<p>Where are these people out there with such perfect health records that they don't have any of these millions of conditions? Do people just lie?</p>

<p>apologies for the rant,

<p>Most people do not lie....lying to get into an Academy were there is a zero tolerance policy for lying is not a good start. If they did lie and it were found out about later, they would be seperated.</p>

<p>I'm not suggesting I would ever lie about such a thing- simply expressing my amazement that anyone could honestly check no in every single box.</p>

<p>if no one minds I kind of want to let this topic go, I appreciate everyone's input a ton, just PM me if you have helpful information, please.
thanks again</p>

<p>Your a solid candidate for the Academy. Academically much better than me (and my Appointment is in the mail). Don't be discouraged, apply anyway. There's no consiqunces for applying and unlike every other college, applying is free.</p>

<p>Definently DO NOT LIE to DoDMERB or on anyother part of your application to the Academy.</p>

<p>I spent the last four months trying to get a vision waiver (I'm something like 20/400). So getting a waiver is possible, but some conditions are much harder than others.</p>

<p>Good luck. And don't give up on your dream.</p>

<p>A word of ENCOURAGEMENT:</p>

<p>There are many mids who were initially DQ for a medical condition or history. They were open and honest when filling out their medical forms. They followed up with remedials and some had to ask for waivers. Some even had situations where they were told "automatic DQ". But they pursued their dream, and did not give up. They were realistic and had back-up plans, but would not give up until all avenues had been pursued.</p>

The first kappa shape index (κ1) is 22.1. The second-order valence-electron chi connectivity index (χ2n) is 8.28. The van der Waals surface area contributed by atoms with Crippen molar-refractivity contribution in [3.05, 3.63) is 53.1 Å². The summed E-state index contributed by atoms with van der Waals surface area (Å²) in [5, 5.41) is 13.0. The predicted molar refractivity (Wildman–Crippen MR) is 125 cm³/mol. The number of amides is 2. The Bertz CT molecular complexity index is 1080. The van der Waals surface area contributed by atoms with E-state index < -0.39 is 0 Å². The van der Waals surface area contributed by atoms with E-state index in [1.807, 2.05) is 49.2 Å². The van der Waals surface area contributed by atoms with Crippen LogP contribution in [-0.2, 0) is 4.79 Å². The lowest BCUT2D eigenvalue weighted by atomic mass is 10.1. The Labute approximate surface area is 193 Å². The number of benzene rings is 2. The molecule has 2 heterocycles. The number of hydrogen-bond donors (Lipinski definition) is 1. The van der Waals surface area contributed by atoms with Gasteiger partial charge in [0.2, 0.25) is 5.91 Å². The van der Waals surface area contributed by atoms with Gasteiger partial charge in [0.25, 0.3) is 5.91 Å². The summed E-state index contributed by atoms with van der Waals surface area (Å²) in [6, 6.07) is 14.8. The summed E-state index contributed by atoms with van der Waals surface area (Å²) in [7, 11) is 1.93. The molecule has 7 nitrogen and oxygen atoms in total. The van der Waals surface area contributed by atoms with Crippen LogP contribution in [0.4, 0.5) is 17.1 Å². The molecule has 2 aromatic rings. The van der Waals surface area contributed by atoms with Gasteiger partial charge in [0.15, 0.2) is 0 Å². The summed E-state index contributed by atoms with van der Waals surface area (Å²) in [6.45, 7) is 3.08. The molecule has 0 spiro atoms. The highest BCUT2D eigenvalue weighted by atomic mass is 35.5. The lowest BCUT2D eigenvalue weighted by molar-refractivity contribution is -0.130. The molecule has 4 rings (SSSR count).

<p>Notice I said MIDS?</p>

<p>Do not be discouraged.
Good Luck

<p>Hi Jodie,</p>

<p>I hadn't seen the rest of this thread before sending my earlier post. Please try not to get discouraged regarding medicals/waivers. It can be a long, frustrating process, so it's important (particularly with your situation) to expect that it will take many months, so you don't stress out over it. It would be pretty awful to stress out so much that you bring back the issue for which you're trying to get a waiver. </p>

<p>All that you can control is how you deal with the situation, each single day. We have read on this and the other forum that that is the same attitude needed to survive Plebe year, so you can start on it now, wrt gaining a waiver. And you will find lots of support from people on this forum. We all want you to succeed.</p>

<p>Jean (Erin's mom)</p>

<p>hey thank you all for the encouragement. :)
I guess there's not much I can do for the moment, but I'll just have to do everything I can to show them I should be there, and hope for the best.</p>

<p>I don't think everyone realizes how rare of a candidate mid<em>13 truely is. Everyone here is telling her to "continue to pursue her dream" and "not to give up hope", etc... Fact is, USNA does not see many 1600's at all. In fact, 1500's are very rare as far as the SAT's go. mid</em>13 has almost everything else in place besides this one medical hurdle.</p>

<p>I may be a current mid, and it's going to sound bad, but if going to the academy is mid_13's dream, she should omit that costly fact, especially if she is "past it" and it happened some time ago. If she is no longer battling this issue, then why should she have to deal with the consequences; and and even more compelling question: why should USNA deprive themselves of such a great candidate, one who could take her talent to Harvard, Yale, or some other institution? The Navy or Marine Corps could definitely use her talent.</p>

<p>^Uhhh... seriously dude?
How would the Navy look on it if they found out about it and she didn't report it?
And how would she even get past DODmerb without telling them, if it's in her medical record they're probably gonna find out anyway, right?</p>